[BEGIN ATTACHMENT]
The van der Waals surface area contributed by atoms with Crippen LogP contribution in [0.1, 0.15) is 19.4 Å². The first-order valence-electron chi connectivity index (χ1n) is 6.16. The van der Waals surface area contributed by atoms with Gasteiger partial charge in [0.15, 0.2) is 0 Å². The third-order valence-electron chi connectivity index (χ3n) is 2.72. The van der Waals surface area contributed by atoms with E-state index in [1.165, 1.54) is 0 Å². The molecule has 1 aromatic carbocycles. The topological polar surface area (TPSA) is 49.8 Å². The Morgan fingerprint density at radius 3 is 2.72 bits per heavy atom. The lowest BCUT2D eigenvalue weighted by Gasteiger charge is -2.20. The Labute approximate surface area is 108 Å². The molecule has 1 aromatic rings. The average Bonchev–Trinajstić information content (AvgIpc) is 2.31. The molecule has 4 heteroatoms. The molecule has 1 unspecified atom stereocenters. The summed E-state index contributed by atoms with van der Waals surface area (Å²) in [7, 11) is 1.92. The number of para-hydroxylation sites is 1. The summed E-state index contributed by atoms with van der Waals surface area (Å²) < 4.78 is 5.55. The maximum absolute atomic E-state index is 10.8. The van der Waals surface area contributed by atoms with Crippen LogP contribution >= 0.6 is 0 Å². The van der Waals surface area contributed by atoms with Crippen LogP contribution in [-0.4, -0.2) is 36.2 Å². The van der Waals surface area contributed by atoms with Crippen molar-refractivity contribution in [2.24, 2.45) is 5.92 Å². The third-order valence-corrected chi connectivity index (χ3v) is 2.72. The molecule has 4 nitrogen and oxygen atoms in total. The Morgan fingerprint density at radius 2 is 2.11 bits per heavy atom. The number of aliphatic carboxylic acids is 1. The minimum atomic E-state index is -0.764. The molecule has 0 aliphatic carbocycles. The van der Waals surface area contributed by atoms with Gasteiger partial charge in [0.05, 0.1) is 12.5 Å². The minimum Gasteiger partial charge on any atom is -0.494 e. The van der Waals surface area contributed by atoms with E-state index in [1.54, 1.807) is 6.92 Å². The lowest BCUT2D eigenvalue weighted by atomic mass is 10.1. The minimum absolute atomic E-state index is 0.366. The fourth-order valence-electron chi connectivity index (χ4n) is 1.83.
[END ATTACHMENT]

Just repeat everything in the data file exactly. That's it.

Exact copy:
The van der Waals surface area contributed by atoms with Crippen LogP contribution in [0.1, 0.15) is 19.4 Å². The first-order valence-electron chi connectivity index (χ1n) is 6.16. The van der Waals surface area contributed by atoms with Gasteiger partial charge in [0.15, 0.2) is 0 Å². The third-order valence-electron chi connectivity index (χ3n) is 2.72. The van der Waals surface area contributed by atoms with E-state index in [1.165, 1.54) is 0 Å². The molecule has 1 aromatic carbocycles. The topological polar surface area (TPSA) is 49.8 Å². The Morgan fingerprint density at radius 3 is 2.72 bits per heavy atom. The lowest BCUT2D eigenvalue weighted by Gasteiger charge is -2.20. The Labute approximate surface area is 108 Å². The molecule has 1 aromatic rings. The average Bonchev–Trinajstić information content (AvgIpc) is 2.31. The molecule has 4 heteroatoms. The molecule has 1 unspecified atom stereocenters. The summed E-state index contributed by atoms with van der Waals surface area (Å²) in [7, 11) is 1.92. The number of para-hydroxylation sites is 1. The summed E-state index contributed by atoms with van der Waals surface area (Å²) < 4.78 is 5.55. The maximum absolute atomic E-state index is 10.8. The van der Waals surface area contributed by atoms with Crippen LogP contribution >= 0.6 is 0 Å². The van der Waals surface area contributed by atoms with Crippen LogP contribution in [-0.4, -0.2) is 36.2 Å². The van der Waals surface area contributed by atoms with Crippen molar-refractivity contribution in [2.24, 2.45) is 5.92 Å². The third-order valence-corrected chi connectivity index (χ3v) is 2.72. The molecule has 4 nitrogen and oxygen atoms in total. The Morgan fingerprint density at radius 2 is 2.11 bits per heavy atom. The number of aliphatic carboxylic acids is 1. The minimum atomic E-state index is -0.764. The molecule has 0 aliphatic carbocycles. The van der Waals surface area contributed by atoms with Gasteiger partial charge in [0.05, 0.1) is 12.5 Å². The minimum Gasteiger partial charge on any atom is -0.494 e. The van der Waals surface area contributed by atoms with E-state index in [1.54, 1.807) is 6.92 Å². The lowest BCUT2D eigenvalue weighted by atomic mass is 10.1. The minimum absolute atomic E-state index is 0.366. The fourth-order valence-electron chi connectivity index (χ4n) is 1.83.